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In my Stats class, I was told n>=20 is the cutoff for useful information. At work, our system is programmed to classify anything under n>=30 as misleading. (We use a lot of customer surveys.)

Which of these, if either, is correct?

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These sorts of cutoffs are more "guidelines" than actual rules. –  Alex Becker Aug 19 '13 at 18:06
    
Yes, often 20 is sufficient to derive significant results. More important than the data-sizes are the p-values: en.wikipedia.org/wiki/P-value. –  badroit Aug 19 '13 at 18:07
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It doesn't make sense to consider the usefulness of a sample based on sample size.

For example, let's say I want to see if some function is generating random integers (lets keep it $<2^{32}$) or is generating the same number each time. Let's say I get two outputs from that function and I get 42 twice. Now I can say with high confidence (about 1 in $2^{32}$ probability of being wrong) from a sample size of only 2 that the function is not a random integer generator. I've drawn a useful conclusion with high confidence over 2 data points.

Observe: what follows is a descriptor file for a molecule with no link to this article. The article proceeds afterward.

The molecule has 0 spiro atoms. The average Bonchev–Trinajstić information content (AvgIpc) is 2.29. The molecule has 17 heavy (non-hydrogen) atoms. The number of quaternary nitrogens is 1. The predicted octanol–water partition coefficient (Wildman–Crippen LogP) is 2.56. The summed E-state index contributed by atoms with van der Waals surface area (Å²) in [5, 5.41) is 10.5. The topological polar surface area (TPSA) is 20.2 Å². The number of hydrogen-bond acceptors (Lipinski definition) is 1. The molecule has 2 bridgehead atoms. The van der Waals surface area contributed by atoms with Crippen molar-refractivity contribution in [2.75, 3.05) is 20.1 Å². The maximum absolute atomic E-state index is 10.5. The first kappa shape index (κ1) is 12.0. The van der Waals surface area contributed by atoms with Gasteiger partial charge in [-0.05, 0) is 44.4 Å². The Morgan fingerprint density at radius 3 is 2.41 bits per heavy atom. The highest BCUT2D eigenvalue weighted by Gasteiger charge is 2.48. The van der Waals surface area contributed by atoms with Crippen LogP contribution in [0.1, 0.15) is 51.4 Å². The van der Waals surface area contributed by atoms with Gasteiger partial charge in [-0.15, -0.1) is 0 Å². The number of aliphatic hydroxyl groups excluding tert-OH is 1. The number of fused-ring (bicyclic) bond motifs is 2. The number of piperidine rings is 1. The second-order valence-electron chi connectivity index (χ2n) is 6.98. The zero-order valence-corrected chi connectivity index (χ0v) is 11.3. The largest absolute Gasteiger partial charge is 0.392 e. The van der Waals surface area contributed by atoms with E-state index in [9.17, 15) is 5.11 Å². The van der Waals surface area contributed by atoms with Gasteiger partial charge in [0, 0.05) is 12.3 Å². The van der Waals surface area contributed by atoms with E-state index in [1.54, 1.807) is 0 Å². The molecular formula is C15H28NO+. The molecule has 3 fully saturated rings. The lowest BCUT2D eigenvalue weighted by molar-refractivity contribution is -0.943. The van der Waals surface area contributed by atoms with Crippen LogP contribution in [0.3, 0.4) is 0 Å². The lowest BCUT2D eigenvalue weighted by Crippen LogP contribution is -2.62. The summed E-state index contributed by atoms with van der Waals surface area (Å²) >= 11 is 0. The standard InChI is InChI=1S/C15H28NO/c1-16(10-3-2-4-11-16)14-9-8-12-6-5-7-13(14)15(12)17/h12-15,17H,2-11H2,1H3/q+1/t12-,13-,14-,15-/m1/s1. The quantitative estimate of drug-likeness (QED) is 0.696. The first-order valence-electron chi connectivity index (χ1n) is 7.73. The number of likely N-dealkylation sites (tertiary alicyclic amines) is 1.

Thus, more important than the data-sizes are the p-values, which tells you the probability of the null hypothesis (in this case, the function returns the same number each time) being true. In the case above, $p = \frac{1}{2^{32}}$. By convention, if $p < 0.05$, the result is considered significant.

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If you are only doing one survey, then you can get away with using smaller sample sizes to establish statistically significant results and/or accurate representation of population views. But if you are using lots of surveys at work, then the problem with using the same sample size as what you would use for just one survey is that you could get unrepresentative results in some of your surveys just by chance, because you have conducted so many surveys. So if you want to be pretty sure that ALL (or all but a very few) of your surveys are in fact accurate representations of the population, then you need to be more lenient about how wide you make your confidence regions for each survey, to guarantee that it is likely that all (or all but a few) of the surveys give results that are actually accurate within the stated confidence regions. And if you don't want to lose many of your statistically significant findings as a result of having wider confidence regions, then you need a larger sample size so that the confidence regions start off smaller which counters the effect when you make them larger to account for so many survey results being used.

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